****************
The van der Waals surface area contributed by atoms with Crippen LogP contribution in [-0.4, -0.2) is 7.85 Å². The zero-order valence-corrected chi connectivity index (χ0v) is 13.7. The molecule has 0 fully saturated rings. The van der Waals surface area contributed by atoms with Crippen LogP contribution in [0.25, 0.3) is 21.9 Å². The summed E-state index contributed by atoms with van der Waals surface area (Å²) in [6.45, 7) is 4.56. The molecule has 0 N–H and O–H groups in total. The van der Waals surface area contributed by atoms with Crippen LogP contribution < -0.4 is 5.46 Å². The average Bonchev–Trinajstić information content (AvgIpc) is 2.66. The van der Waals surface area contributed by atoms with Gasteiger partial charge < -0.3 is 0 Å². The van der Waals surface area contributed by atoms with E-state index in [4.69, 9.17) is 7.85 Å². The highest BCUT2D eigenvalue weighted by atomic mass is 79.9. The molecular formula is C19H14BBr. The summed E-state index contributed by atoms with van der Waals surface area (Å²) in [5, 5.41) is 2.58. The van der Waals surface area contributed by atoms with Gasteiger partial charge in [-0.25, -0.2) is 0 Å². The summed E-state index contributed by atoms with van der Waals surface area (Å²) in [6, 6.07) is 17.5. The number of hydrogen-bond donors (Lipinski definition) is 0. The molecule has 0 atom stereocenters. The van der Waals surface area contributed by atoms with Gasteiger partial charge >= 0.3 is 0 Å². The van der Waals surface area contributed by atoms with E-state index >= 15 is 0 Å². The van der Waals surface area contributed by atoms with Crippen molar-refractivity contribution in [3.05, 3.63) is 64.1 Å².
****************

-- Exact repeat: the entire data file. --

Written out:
The van der Waals surface area contributed by atoms with Crippen LogP contribution in [-0.4, -0.2) is 7.85 Å². The zero-order valence-corrected chi connectivity index (χ0v) is 13.7. The molecule has 0 fully saturated rings. The van der Waals surface area contributed by atoms with Crippen LogP contribution in [0.25, 0.3) is 21.9 Å². The summed E-state index contributed by atoms with van der Waals surface area (Å²) in [6.45, 7) is 4.56. The molecule has 0 N–H and O–H groups in total. The van der Waals surface area contributed by atoms with Crippen LogP contribution < -0.4 is 5.46 Å². The average Bonchev–Trinajstić information content (AvgIpc) is 2.66. The van der Waals surface area contributed by atoms with Gasteiger partial charge < -0.3 is 0 Å². The van der Waals surface area contributed by atoms with E-state index in [4.69, 9.17) is 7.85 Å². The highest BCUT2D eigenvalue weighted by atomic mass is 79.9. The molecular formula is C19H14BBr. The summed E-state index contributed by atoms with van der Waals surface area (Å²) in [5, 5.41) is 2.58. The van der Waals surface area contributed by atoms with Gasteiger partial charge in [-0.25, -0.2) is 0 Å². The summed E-state index contributed by atoms with van der Waals surface area (Å²) in [6, 6.07) is 17.5. The number of hydrogen-bond donors (Lipinski definition) is 0. The molecule has 0 atom stereocenters. The van der Waals surface area contributed by atoms with Gasteiger partial charge >= 0.3 is 0 Å². The van der Waals surface area contributed by atoms with E-state index >= 15 is 0 Å². The van der Waals surface area contributed by atoms with Crippen molar-refractivity contribution in [3.05, 3.63) is 64.1 Å².